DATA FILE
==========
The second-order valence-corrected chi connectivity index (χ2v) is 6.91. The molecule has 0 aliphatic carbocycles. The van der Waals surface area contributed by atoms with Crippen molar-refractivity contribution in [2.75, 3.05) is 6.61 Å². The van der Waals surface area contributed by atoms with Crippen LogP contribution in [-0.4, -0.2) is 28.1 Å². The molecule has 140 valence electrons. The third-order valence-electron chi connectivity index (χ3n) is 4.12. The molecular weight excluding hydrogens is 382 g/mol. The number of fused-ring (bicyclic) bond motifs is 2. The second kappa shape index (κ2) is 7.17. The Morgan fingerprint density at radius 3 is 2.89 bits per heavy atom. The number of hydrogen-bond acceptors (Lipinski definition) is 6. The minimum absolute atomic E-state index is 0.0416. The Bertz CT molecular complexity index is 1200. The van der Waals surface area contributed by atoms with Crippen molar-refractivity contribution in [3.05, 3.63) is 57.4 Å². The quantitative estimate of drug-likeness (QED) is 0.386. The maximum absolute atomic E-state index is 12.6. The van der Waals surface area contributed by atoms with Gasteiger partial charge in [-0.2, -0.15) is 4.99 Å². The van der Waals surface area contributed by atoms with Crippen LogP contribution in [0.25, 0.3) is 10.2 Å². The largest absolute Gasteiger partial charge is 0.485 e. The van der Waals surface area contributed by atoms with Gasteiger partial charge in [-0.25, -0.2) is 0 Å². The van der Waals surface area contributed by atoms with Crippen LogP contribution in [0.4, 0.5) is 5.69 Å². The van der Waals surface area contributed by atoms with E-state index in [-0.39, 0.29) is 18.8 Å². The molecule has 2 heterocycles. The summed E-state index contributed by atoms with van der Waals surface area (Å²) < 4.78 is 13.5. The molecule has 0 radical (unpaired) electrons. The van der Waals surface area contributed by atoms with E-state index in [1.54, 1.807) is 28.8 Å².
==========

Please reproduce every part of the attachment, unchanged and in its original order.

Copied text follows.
The second-order valence-corrected chi connectivity index (χ2v) is 6.91. The molecule has 0 aliphatic carbocycles. The van der Waals surface area contributed by atoms with Crippen molar-refractivity contribution in [2.75, 3.05) is 6.61 Å². The van der Waals surface area contributed by atoms with Crippen LogP contribution in [-0.4, -0.2) is 28.1 Å². The molecule has 140 valence electrons. The third-order valence-electron chi connectivity index (χ3n) is 4.12. The molecular weight excluding hydrogens is 382 g/mol. The number of fused-ring (bicyclic) bond motifs is 2. The second kappa shape index (κ2) is 7.17. The Morgan fingerprint density at radius 3 is 2.89 bits per heavy atom. The number of hydrogen-bond acceptors (Lipinski definition) is 6. The minimum absolute atomic E-state index is 0.0416. The Bertz CT molecular complexity index is 1200. The van der Waals surface area contributed by atoms with Crippen molar-refractivity contribution in [3.05, 3.63) is 57.4 Å². The quantitative estimate of drug-likeness (QED) is 0.386. The maximum absolute atomic E-state index is 12.6. The van der Waals surface area contributed by atoms with Gasteiger partial charge in [-0.2, -0.15) is 4.99 Å². The van der Waals surface area contributed by atoms with Crippen LogP contribution in [0.25, 0.3) is 10.2 Å². The largest absolute Gasteiger partial charge is 0.485 e. The van der Waals surface area contributed by atoms with Gasteiger partial charge in [-0.25, -0.2) is 0 Å². The van der Waals surface area contributed by atoms with Crippen LogP contribution in [0.4, 0.5) is 5.69 Å². The van der Waals surface area contributed by atoms with E-state index in [-0.39, 0.29) is 18.8 Å². The molecule has 2 heterocycles. The summed E-state index contributed by atoms with van der Waals surface area (Å²) < 4.78 is 13.5. The molecule has 0 radical (unpaired) electrons. The van der Waals surface area contributed by atoms with E-state index in [1.54, 1.807) is 28.8 Å².